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10 state, India, and concluded that floristic diversity decreased with increasing garden sizes. Drescher (1996) used the Shannon-Weiner i ndex to reach similar conclusions. Benefits Commonly Attributed to Homegardens Production Benefits from Trees Homegardens tend to have some tree out put that can be used for long-term production and sale for profit. Palms are tradi tionally of significan t importance in small farm management as sources of edible frui ts, oil, green vegetables, fiber, thatch, construction wood, fuel wood and other usef ul products (Johnson, 1988), and are often found in Kerala homegardens. These plan ts, especially the coconut palm ( Cocos nucifera ), whose growth and planting patterns en able successful growing of other crops in between or under them (Nair and Sreedharan, 1986), the date palm ( Phoenix dactilifera ), and the areca palm ( Areca catechu ), can be grown with annual or perennial crops and thus can be effectively utilized in homegarden systems, and provide a source of market income. Kerala is known for many va rieties of palm trees (Renuka, 1999) and therefore, palms are of special importa nce in any homegarden study in Kerala. Trees incorporated into agricultural sy stems have been found to yield greater payoffs than continuous agricultural m onocropping (Leakey and Tomich, 1999), which might explain the results of a study conducted in the floodplains of the Peruvian Amazon (de Jong 2001), which found that farmers choos e to include trees in their plantain, cassava-corn homegarden systems because th e value of the tree products offsets the decreased yield of the annual or short cyclic crop. Similarly, tree crops retained for their timber value are often highly valued in many parts of South and Southeast Asia. Fruit cropping is an attractive option to some highland villagers. Fruit systems are able to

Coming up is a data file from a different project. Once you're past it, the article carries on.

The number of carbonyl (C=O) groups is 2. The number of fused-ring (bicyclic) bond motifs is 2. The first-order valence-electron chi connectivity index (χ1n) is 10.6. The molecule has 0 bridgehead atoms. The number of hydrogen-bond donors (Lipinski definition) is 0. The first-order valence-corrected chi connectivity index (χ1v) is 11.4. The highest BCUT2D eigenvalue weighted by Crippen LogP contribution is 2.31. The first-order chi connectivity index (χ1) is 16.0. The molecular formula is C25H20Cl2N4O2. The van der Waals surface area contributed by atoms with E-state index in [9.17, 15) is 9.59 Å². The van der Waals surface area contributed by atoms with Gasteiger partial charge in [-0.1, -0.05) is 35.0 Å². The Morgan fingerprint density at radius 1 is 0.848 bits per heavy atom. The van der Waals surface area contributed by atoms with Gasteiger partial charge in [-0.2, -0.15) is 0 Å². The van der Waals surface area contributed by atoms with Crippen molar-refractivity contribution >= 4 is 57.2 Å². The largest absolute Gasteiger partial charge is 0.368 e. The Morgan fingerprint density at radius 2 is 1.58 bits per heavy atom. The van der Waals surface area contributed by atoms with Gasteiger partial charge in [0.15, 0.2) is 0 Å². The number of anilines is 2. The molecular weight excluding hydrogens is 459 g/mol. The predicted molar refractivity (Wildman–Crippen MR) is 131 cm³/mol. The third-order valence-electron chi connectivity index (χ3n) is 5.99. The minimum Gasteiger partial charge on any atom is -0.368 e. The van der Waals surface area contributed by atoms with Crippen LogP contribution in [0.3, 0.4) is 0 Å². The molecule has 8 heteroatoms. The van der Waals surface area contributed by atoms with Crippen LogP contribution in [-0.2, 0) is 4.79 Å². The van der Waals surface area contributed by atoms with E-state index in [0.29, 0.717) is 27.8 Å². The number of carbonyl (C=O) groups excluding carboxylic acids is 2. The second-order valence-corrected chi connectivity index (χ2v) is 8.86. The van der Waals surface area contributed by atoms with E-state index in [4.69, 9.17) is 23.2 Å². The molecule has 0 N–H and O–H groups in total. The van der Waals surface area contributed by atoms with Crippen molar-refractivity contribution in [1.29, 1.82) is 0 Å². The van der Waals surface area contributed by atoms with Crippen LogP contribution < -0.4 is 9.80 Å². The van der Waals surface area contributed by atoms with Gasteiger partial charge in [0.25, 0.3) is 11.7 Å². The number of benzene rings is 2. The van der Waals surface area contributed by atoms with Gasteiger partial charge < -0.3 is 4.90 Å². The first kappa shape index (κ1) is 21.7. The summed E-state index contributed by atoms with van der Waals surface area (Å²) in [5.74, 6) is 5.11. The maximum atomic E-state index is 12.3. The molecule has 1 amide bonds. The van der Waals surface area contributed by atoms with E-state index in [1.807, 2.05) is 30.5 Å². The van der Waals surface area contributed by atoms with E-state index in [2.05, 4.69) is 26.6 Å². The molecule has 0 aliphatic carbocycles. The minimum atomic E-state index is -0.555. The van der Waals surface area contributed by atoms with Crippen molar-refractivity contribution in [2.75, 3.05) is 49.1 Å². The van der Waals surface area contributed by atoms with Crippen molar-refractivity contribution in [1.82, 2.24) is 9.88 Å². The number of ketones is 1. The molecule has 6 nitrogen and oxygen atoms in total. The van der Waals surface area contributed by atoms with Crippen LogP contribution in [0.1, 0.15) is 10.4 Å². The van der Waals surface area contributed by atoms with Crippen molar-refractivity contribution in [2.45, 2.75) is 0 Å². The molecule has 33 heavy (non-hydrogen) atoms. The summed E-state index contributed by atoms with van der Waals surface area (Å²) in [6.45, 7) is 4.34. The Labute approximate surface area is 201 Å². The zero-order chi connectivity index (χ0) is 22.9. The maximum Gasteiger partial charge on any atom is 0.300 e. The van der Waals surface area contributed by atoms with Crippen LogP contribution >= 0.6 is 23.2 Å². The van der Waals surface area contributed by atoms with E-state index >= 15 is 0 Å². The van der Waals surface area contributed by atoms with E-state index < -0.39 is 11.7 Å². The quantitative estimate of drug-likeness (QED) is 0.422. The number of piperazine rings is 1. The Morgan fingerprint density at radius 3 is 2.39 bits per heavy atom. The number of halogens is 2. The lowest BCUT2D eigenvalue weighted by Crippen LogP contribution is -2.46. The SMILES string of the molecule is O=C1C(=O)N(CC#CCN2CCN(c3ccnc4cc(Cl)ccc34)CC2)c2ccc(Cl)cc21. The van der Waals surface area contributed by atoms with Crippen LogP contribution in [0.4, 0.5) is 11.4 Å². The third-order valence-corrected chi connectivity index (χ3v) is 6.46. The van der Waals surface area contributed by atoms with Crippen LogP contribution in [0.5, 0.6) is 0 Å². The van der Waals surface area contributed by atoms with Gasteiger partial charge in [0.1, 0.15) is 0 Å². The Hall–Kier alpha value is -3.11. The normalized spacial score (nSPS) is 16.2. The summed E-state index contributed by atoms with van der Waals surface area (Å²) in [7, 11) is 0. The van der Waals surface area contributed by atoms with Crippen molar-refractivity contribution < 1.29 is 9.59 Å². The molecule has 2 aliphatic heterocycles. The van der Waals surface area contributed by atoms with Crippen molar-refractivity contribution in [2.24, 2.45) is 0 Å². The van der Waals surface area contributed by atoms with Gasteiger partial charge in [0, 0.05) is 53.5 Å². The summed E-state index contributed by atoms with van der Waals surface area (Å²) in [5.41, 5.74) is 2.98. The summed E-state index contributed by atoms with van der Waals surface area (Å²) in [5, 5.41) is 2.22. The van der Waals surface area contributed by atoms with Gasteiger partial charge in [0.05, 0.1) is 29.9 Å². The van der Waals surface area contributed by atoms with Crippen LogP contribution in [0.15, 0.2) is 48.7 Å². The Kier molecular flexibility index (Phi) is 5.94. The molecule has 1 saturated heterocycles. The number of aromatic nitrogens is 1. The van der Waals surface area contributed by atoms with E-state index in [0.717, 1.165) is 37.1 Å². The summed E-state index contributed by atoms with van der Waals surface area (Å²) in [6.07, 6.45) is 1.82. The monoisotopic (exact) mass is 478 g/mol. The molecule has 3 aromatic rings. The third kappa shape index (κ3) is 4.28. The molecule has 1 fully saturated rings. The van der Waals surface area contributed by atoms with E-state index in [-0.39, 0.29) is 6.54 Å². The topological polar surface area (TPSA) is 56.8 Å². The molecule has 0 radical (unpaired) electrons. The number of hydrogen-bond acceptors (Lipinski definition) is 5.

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11 provide valuable market benef its and services, of which so me have significant economic objectives (Withrow-Ro binson et al., 1999). Other high-value tree products are also capable of producing significant export earnings for farmers, for example, teak wood ( Tectona grandis ) in Asia is a very highly priced wood traditionally used for furniture and construction. Products from Cinderella species (trees whose products are traditionally non-timber) such as neem ( Azadirachta indica ) and other agroforestry tree species can also be used as a source of income for the household (Leakey, 1999). These trees are reta ined as standing stock of wood, along with the herbaceous crops, and are looked on as an asset by the farmer, to be utilized for a variety of reasons including medicinal re asons, gums, resins, and green manure. Nutrition and Food Availability Nutrition and food supply are major aspect s of homegardens. Food crops are not only widely prevalent (Caron, 1995; Mendez et al., 2001; Vogl et al., 2002), but they also provide a significant portion of the hous ehold nutritional re quirement in many homegardens around the world. Any failure to provide such sustenance probably arises from ineffective setup, design and implem entation of these sy stems (Immink, 1990). If the homegardens are large enough to plant a suffi cient number of tubers or cereals, they can also provide the households basic f ood supply. For example, Cuban homegardens are significant as food suppliers, especially because of low-paid alternate employment and minimal food provisions by the government (Wezel and Bender, 2003). Along with the nutritional benefits, homegard ens provide potentia l food security to the householder. Since the diverse mixture of crops is harvested at different times, a constant supply of food in some form or the other is available from these homegardens, at all times of the year. Rural farmers continue to rely on their homegardens to enhance